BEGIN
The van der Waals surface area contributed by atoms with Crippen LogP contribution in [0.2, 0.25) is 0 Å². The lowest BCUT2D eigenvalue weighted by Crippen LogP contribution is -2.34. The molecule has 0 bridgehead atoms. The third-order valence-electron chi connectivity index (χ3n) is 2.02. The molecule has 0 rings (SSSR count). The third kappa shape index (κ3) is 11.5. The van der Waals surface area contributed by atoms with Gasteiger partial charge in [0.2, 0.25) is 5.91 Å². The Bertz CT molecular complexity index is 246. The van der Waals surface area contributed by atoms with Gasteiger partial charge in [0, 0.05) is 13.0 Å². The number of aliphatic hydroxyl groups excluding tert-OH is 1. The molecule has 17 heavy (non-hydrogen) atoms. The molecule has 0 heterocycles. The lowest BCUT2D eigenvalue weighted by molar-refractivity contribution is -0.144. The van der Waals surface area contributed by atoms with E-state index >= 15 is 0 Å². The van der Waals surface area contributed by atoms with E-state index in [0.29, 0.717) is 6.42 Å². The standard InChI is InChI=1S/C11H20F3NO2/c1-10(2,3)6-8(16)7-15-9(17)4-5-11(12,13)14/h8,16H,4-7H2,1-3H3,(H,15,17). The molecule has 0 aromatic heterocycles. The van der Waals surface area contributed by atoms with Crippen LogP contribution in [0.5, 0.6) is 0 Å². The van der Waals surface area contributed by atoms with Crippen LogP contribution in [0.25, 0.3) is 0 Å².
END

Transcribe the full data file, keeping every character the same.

The van der Waals surface area contributed by atoms with Crippen LogP contribution in [0.2, 0.25) is 0 Å². The lowest BCUT2D eigenvalue weighted by Crippen LogP contribution is -2.34. The molecule has 0 bridgehead atoms. The third-order valence-electron chi connectivity index (χ3n) is 2.02. The molecule has 0 rings (SSSR count). The third kappa shape index (κ3) is 11.5. The van der Waals surface area contributed by atoms with Gasteiger partial charge in [0.2, 0.25) is 5.91 Å². The Bertz CT molecular complexity index is 246. The van der Waals surface area contributed by atoms with Gasteiger partial charge in [0, 0.05) is 13.0 Å². The number of aliphatic hydroxyl groups excluding tert-OH is 1. The molecule has 17 heavy (non-hydrogen) atoms. The molecule has 0 heterocycles. The lowest BCUT2D eigenvalue weighted by molar-refractivity contribution is -0.144. The van der Waals surface area contributed by atoms with E-state index >= 15 is 0 Å². The van der Waals surface area contributed by atoms with E-state index in [0.29, 0.717) is 6.42 Å². The standard InChI is InChI=1S/C11H20F3NO2/c1-10(2,3)6-8(16)7-15-9(17)4-5-11(12,13)14/h8,16H,4-7H2,1-3H3,(H,15,17). The molecule has 0 aromatic heterocycles. The van der Waals surface area contributed by atoms with Crippen LogP contribution in [0.5, 0.6) is 0 Å². The van der Waals surface area contributed by atoms with Crippen LogP contribution in [0.25, 0.3) is 0 Å².